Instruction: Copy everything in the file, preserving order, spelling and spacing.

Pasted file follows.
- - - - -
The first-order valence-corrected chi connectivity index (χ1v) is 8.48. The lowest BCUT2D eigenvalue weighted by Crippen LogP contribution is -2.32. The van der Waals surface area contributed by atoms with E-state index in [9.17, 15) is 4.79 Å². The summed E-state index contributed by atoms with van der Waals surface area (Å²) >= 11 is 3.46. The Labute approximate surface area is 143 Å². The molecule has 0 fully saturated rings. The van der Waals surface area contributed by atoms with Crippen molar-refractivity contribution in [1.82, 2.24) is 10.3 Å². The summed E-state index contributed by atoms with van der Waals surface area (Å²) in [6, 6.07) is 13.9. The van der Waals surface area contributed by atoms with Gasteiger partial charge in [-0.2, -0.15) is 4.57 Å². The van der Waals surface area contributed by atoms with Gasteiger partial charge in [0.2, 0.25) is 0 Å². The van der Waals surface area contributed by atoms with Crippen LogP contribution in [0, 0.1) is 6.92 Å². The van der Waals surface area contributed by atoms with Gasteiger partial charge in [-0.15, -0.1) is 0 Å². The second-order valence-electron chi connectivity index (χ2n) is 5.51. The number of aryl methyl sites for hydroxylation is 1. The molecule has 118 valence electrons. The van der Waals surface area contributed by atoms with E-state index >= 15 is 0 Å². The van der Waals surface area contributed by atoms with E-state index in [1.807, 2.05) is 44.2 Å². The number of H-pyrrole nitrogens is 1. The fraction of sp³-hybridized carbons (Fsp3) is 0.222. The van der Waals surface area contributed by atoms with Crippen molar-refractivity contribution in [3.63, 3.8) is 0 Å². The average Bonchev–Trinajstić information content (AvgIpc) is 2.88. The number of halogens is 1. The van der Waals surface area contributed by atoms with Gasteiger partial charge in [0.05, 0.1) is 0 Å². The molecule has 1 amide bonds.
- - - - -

The first-order valence-corrected chi connectivity index (χ1v) is 8.48. The lowest BCUT2D eigenvalue weighted by Crippen LogP contribution is -2.32. The van der Waals surface area contributed by atoms with E-state index in [9.17, 15) is 4.79 Å². The summed E-state index contributed by atoms with van der Waals surface area (Å²) >= 11 is 3.46. The Labute approximate surface area is 143 Å². The molecule has 0 fully saturated rings. The van der Waals surface area contributed by atoms with Crippen molar-refractivity contribution in [1.82, 2.24) is 10.3 Å². The summed E-state index contributed by atoms with van der Waals surface area (Å²) in [6, 6.07) is 13.9. The van der Waals surface area contributed by atoms with Gasteiger partial charge in [-0.2, -0.15) is 4.57 Å². The van der Waals surface area contributed by atoms with Gasteiger partial charge in [0.2, 0.25) is 0 Å². The van der Waals surface area contributed by atoms with Crippen LogP contribution in [0, 0.1) is 6.92 Å². The van der Waals surface area contributed by atoms with Gasteiger partial charge in [-0.15, -0.1) is 0 Å². The second-order valence-electron chi connectivity index (χ2n) is 5.51. The number of aryl methyl sites for hydroxylation is 1. The molecule has 118 valence electrons. The van der Waals surface area contributed by atoms with E-state index >= 15 is 0 Å². The van der Waals surface area contributed by atoms with E-state index in [1.807, 2.05) is 44.2 Å². The number of H-pyrrole nitrogens is 1. The fraction of sp³-hybridized carbons (Fsp3) is 0.222. The van der Waals surface area contributed by atoms with Crippen molar-refractivity contribution in [3.63, 3.8) is 0 Å². The average Bonchev–Trinajstić information content (AvgIpc) is 2.88. The number of halogens is 1. The van der Waals surface area contributed by atoms with Gasteiger partial charge in [0.05, 0.1) is 0 Å². The molecule has 1 amide bonds.